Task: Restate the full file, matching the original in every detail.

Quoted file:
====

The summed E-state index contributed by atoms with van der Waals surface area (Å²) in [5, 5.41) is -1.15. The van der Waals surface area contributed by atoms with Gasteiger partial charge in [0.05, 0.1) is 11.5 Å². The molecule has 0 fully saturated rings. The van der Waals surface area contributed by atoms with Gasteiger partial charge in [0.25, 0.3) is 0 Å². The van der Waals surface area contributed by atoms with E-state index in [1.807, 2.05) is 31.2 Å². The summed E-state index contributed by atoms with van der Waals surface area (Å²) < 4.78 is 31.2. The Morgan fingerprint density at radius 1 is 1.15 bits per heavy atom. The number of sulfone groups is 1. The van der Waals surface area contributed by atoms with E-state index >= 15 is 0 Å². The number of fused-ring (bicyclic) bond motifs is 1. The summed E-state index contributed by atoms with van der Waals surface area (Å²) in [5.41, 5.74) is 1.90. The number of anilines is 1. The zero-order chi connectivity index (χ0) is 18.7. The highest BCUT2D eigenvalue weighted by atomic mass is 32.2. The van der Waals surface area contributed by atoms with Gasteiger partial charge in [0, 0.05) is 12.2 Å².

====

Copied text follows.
The summed E-state index contributed by atoms with van der Waals surface area (Å²) in [5, 5.41) is -1.15. The van der Waals surface area contributed by atoms with Gasteiger partial charge in [0.05, 0.1) is 11.5 Å². The molecule has 0 fully saturated rings. The van der Waals surface area contributed by atoms with Gasteiger partial charge in [0.25, 0.3) is 0 Å². The van der Waals surface area contributed by atoms with E-state index in [1.807, 2.05) is 31.2 Å². The summed E-state index contributed by atoms with van der Waals surface area (Å²) < 4.78 is 31.2. The Morgan fingerprint density at radius 1 is 1.15 bits per heavy atom. The number of sulfone groups is 1. The van der Waals surface area contributed by atoms with E-state index >= 15 is 0 Å². The number of fused-ring (bicyclic) bond motifs is 1. The summed E-state index contributed by atoms with van der Waals surface area (Å²) in [5.41, 5.74) is 1.90. The number of anilines is 1. The zero-order chi connectivity index (χ0) is 18.7. The highest BCUT2D eigenvalue weighted by atomic mass is 32.2. The van der Waals surface area contributed by atoms with Gasteiger partial charge in [0, 0.05) is 12.2 Å².